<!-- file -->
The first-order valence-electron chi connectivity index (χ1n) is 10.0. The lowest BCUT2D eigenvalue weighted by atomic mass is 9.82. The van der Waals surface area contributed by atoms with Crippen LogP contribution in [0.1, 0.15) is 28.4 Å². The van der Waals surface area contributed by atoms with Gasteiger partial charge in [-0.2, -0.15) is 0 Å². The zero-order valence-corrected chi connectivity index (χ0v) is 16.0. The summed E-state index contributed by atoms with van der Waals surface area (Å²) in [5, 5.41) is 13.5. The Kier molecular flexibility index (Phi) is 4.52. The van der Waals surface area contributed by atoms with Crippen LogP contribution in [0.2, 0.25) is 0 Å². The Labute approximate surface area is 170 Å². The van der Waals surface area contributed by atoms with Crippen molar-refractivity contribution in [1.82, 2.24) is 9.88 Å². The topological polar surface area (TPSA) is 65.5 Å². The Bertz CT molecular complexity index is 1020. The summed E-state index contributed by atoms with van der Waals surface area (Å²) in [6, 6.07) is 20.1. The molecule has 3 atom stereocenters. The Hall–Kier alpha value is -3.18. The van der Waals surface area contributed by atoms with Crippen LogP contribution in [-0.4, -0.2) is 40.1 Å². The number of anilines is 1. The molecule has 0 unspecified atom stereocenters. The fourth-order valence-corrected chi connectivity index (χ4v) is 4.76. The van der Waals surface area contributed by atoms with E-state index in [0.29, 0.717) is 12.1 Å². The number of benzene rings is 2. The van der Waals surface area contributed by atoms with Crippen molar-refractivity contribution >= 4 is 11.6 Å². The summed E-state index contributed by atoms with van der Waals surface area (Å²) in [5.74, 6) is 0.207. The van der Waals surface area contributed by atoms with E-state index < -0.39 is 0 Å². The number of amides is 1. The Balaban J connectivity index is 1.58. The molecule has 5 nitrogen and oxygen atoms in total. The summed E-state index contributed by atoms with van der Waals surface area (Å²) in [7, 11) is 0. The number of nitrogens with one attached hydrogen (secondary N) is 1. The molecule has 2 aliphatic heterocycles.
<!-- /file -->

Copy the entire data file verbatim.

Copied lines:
The first-order valence-electron chi connectivity index (χ1n) is 10.0. The lowest BCUT2D eigenvalue weighted by atomic mass is 9.82. The van der Waals surface area contributed by atoms with Crippen LogP contribution in [0.1, 0.15) is 28.4 Å². The van der Waals surface area contributed by atoms with Gasteiger partial charge in [-0.2, -0.15) is 0 Å². The zero-order valence-corrected chi connectivity index (χ0v) is 16.0. The summed E-state index contributed by atoms with van der Waals surface area (Å²) in [5, 5.41) is 13.5. The Kier molecular flexibility index (Phi) is 4.52. The van der Waals surface area contributed by atoms with Crippen LogP contribution in [0.2, 0.25) is 0 Å². The Labute approximate surface area is 170 Å². The van der Waals surface area contributed by atoms with Crippen molar-refractivity contribution in [1.82, 2.24) is 9.88 Å². The topological polar surface area (TPSA) is 65.5 Å². The Bertz CT molecular complexity index is 1020. The summed E-state index contributed by atoms with van der Waals surface area (Å²) in [6, 6.07) is 20.1. The molecule has 3 atom stereocenters. The Hall–Kier alpha value is -3.18. The van der Waals surface area contributed by atoms with Crippen LogP contribution in [-0.4, -0.2) is 40.1 Å². The number of anilines is 1. The molecule has 0 unspecified atom stereocenters. The fourth-order valence-corrected chi connectivity index (χ4v) is 4.76. The van der Waals surface area contributed by atoms with E-state index in [0.29, 0.717) is 12.1 Å². The number of benzene rings is 2. The van der Waals surface area contributed by atoms with Crippen molar-refractivity contribution >= 4 is 11.6 Å². The summed E-state index contributed by atoms with van der Waals surface area (Å²) in [5.74, 6) is 0.207. The van der Waals surface area contributed by atoms with E-state index < -0.39 is 0 Å². The number of amides is 1. The Balaban J connectivity index is 1.58. The molecule has 5 nitrogen and oxygen atoms in total. The summed E-state index contributed by atoms with van der Waals surface area (Å²) in [7, 11) is 0. The number of nitrogens with one attached hydrogen (secondary N) is 1. The molecule has 2 aliphatic heterocycles.